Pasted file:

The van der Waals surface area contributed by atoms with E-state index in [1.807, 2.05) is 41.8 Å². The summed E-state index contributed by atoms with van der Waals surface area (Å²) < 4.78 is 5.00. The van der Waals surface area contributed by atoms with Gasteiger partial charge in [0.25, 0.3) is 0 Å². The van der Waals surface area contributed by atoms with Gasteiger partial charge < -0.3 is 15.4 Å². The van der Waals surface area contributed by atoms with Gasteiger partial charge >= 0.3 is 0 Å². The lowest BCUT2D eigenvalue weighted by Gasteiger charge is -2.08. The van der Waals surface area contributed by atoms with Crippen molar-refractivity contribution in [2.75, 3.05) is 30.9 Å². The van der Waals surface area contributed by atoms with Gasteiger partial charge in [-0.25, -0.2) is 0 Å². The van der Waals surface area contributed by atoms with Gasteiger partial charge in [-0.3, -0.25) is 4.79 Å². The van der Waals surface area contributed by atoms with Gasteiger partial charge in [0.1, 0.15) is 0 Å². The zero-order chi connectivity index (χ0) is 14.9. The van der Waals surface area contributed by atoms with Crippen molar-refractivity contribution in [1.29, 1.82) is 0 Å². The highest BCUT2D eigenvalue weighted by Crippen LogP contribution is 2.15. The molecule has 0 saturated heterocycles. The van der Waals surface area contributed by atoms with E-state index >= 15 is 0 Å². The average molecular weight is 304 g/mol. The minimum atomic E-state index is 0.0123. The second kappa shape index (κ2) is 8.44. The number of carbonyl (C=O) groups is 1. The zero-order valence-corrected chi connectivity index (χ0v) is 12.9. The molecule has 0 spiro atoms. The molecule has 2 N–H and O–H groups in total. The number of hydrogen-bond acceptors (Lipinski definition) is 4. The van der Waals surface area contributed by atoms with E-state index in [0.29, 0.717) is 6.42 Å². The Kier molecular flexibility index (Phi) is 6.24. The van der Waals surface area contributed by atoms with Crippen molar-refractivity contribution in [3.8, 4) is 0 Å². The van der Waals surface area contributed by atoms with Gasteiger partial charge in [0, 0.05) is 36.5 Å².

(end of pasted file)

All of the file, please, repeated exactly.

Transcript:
The van der Waals surface area contributed by atoms with E-state index in [1.807, 2.05) is 41.8 Å². The summed E-state index contributed by atoms with van der Waals surface area (Å²) < 4.78 is 5.00. The van der Waals surface area contributed by atoms with Gasteiger partial charge in [0.25, 0.3) is 0 Å². The van der Waals surface area contributed by atoms with Gasteiger partial charge < -0.3 is 15.4 Å². The van der Waals surface area contributed by atoms with Gasteiger partial charge >= 0.3 is 0 Å². The lowest BCUT2D eigenvalue weighted by Gasteiger charge is -2.08. The van der Waals surface area contributed by atoms with Crippen molar-refractivity contribution in [2.75, 3.05) is 30.9 Å². The van der Waals surface area contributed by atoms with Gasteiger partial charge in [-0.25, -0.2) is 0 Å². The van der Waals surface area contributed by atoms with Gasteiger partial charge in [-0.3, -0.25) is 4.79 Å². The van der Waals surface area contributed by atoms with Gasteiger partial charge in [0.1, 0.15) is 0 Å². The zero-order chi connectivity index (χ0) is 14.9. The van der Waals surface area contributed by atoms with Crippen molar-refractivity contribution in [1.29, 1.82) is 0 Å². The highest BCUT2D eigenvalue weighted by Crippen LogP contribution is 2.15. The molecule has 0 saturated heterocycles. The van der Waals surface area contributed by atoms with E-state index >= 15 is 0 Å². The average molecular weight is 304 g/mol. The minimum atomic E-state index is 0.0123. The second kappa shape index (κ2) is 8.44. The number of carbonyl (C=O) groups is 1. The zero-order valence-corrected chi connectivity index (χ0v) is 12.9. The molecule has 0 spiro atoms. The molecule has 2 N–H and O–H groups in total. The number of hydrogen-bond acceptors (Lipinski definition) is 4. The van der Waals surface area contributed by atoms with E-state index in [0.29, 0.717) is 6.42 Å². The Kier molecular flexibility index (Phi) is 6.24. The van der Waals surface area contributed by atoms with Crippen molar-refractivity contribution in [3.8, 4) is 0 Å². The van der Waals surface area contributed by atoms with Gasteiger partial charge in [0, 0.05) is 36.5 Å².